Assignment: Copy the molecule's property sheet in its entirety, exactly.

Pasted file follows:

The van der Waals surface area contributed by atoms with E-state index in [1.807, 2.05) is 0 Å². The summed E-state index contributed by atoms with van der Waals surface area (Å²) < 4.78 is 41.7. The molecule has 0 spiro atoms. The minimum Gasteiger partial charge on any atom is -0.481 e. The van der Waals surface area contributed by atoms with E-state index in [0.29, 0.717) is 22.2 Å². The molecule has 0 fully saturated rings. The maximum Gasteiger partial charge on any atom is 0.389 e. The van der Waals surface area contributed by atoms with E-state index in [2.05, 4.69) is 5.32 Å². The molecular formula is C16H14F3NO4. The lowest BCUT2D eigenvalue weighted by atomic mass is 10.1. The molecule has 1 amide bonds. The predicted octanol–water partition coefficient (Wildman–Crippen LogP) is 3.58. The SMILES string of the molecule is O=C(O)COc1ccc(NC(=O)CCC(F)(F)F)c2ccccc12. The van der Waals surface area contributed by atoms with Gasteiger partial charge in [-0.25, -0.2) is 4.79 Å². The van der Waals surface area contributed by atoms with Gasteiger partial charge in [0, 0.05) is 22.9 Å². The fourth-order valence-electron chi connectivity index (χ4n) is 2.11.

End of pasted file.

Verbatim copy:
The van der Waals surface area contributed by atoms with E-state index in [1.807, 2.05) is 0 Å². The summed E-state index contributed by atoms with van der Waals surface area (Å²) < 4.78 is 41.7. The molecule has 0 spiro atoms. The minimum Gasteiger partial charge on any atom is -0.481 e. The van der Waals surface area contributed by atoms with E-state index in [0.29, 0.717) is 22.2 Å². The molecule has 0 fully saturated rings. The maximum Gasteiger partial charge on any atom is 0.389 e. The van der Waals surface area contributed by atoms with E-state index in [2.05, 4.69) is 5.32 Å². The molecular formula is C16H14F3NO4. The lowest BCUT2D eigenvalue weighted by atomic mass is 10.1. The molecule has 1 amide bonds. The predicted octanol–water partition coefficient (Wildman–Crippen LogP) is 3.58. The SMILES string of the molecule is O=C(O)COc1ccc(NC(=O)CCC(F)(F)F)c2ccccc12. The van der Waals surface area contributed by atoms with Gasteiger partial charge in [-0.25, -0.2) is 4.79 Å². The van der Waals surface area contributed by atoms with Gasteiger partial charge in [0, 0.05) is 22.9 Å². The fourth-order valence-electron chi connectivity index (χ4n) is 2.11.